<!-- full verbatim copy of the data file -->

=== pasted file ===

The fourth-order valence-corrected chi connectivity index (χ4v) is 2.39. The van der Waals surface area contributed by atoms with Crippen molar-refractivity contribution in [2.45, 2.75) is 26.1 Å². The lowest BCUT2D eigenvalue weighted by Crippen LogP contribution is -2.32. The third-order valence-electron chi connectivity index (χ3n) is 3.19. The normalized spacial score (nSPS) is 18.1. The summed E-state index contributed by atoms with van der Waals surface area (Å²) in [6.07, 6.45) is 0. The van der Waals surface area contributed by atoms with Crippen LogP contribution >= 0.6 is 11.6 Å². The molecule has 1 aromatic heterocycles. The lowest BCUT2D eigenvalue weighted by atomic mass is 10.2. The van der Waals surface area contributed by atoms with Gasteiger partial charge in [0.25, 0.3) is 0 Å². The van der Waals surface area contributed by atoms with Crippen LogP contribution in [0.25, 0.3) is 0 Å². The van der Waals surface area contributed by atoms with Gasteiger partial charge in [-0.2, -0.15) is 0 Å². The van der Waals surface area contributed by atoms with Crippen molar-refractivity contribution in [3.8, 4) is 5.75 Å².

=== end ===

The fourth-order valence-corrected chi connectivity index (χ4v) is 2.39. The van der Waals surface area contributed by atoms with Crippen molar-refractivity contribution in [2.45, 2.75) is 26.1 Å². The lowest BCUT2D eigenvalue weighted by Crippen LogP contribution is -2.32. The third-order valence-electron chi connectivity index (χ3n) is 3.19. The normalized spacial score (nSPS) is 18.1. The summed E-state index contributed by atoms with van der Waals surface area (Å²) in [6.07, 6.45) is 0. The van der Waals surface area contributed by atoms with Crippen LogP contribution >= 0.6 is 11.6 Å². The molecule has 1 aromatic heterocycles. The lowest BCUT2D eigenvalue weighted by atomic mass is 10.2. The van der Waals surface area contributed by atoms with Gasteiger partial charge in [0.25, 0.3) is 0 Å². The van der Waals surface area contributed by atoms with Crippen LogP contribution in [0.25, 0.3) is 0 Å². The van der Waals surface area contributed by atoms with Gasteiger partial charge in [-0.2, -0.15) is 0 Å². The van der Waals surface area contributed by atoms with Crippen molar-refractivity contribution in [3.8, 4) is 5.75 Å².